NASCAR: Bubba Wallace responds to Kyle Larson

Bubba Wallace, Richard Petty Motorsports, NASCAR
Bubba Wallace, Richard Petty Motorsports, NASCAR /

Former Chip Ganassi Racing NASCAR Cup Series driver Kyle Larson penned an essay about his mistake, and Bubba Wallace responded.

Kyle Larson, the former driver of the #42 Chevrolet for Chip Ganassi Racing’s NASCAR Cup Series team, penned a 1,789-word essay regarding his experience over the last few months and published it on his website over the weekend.

After using a racial slur while competing in a virtual NASCAR race on iRacing back in April during what ended up being a 10-week hiatus in live Cup Series action caused by the coronavirus pandemic, Larson lost multiple sponsors.

That ultimately forced Chip Ganassi’s hand.

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Larson had initially only been suspended by both NASCAR and Chip Ganassi Racing, but Ganassi was effectively forced to fire him. 2003 champion Matt Kenseth replaced him behind the wheel of the #42 Chevrolet for the remainder of the 2020 season once action resumed in mid-May at Darlington Raceway with the 36-race season’s fifth race.

Larson’s post, titled “Kyle Larson: My Lessons Learned”, delves into what he has done to make himself a better person over the last few months since he used the N-word on what he did not know was a public channel, one which could be heard via multiple Twitch live streams.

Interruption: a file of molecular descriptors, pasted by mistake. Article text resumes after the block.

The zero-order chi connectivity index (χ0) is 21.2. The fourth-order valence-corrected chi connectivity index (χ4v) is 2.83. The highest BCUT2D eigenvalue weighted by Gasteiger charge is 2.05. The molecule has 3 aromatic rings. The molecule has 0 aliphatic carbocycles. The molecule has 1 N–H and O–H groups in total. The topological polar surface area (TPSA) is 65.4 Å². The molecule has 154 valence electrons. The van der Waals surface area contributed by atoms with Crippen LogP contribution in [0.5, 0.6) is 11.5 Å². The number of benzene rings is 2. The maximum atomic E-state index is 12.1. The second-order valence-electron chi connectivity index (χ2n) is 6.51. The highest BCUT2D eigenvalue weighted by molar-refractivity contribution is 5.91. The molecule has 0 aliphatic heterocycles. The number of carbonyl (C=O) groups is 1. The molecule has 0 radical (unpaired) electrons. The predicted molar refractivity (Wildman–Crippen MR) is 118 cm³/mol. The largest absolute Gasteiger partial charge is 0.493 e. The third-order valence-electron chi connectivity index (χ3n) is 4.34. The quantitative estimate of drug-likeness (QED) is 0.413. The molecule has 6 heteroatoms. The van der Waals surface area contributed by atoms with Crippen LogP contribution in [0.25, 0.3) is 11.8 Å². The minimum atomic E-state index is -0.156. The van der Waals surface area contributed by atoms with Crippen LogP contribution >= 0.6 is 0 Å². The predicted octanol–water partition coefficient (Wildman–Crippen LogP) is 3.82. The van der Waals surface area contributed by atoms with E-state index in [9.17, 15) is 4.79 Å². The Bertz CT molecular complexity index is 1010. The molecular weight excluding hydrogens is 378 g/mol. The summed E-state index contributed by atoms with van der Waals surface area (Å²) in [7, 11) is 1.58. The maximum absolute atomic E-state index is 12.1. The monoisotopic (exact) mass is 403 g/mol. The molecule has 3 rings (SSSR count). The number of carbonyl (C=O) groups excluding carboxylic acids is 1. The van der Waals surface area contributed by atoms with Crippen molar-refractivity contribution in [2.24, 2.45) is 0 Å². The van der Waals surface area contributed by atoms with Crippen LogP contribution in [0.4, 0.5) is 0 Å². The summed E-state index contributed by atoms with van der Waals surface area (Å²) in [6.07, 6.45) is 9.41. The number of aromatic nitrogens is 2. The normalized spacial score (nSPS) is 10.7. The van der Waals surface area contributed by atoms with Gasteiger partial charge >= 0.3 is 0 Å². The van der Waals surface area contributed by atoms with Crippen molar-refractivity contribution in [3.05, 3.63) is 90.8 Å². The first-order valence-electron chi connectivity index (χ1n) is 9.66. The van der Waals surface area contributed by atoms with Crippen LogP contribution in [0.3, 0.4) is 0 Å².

Bubba Wallace, the lone African-American driver at the top level of NASCAR competition, read the 28-year-old Elk Grove, California native’s heartfelt post, and he responded to it.

Wallace, who was supportive of Larson getting a second chance all the way back in April shortly after the mistake was made and has even been at the center of his own race-related controversy since then, had this to say in a short tweet.

Larson’s essay comes amid mounting speculation that he will be back in a Cup car next year. He has admitted that he wants to be back as soon as possible, and several landing spots have been floated as possibilities, most notably Hendrick Motorsports and Stewart-Haas Racing.

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The six-time race winner sat in a seventh place tie in the championship standings through four races when he was fired. He had recorded three top 10 finishes, including a season-best fourth place result in his final start of the year at Phoenix Raceway before the pandemic forced the sport to halt live action.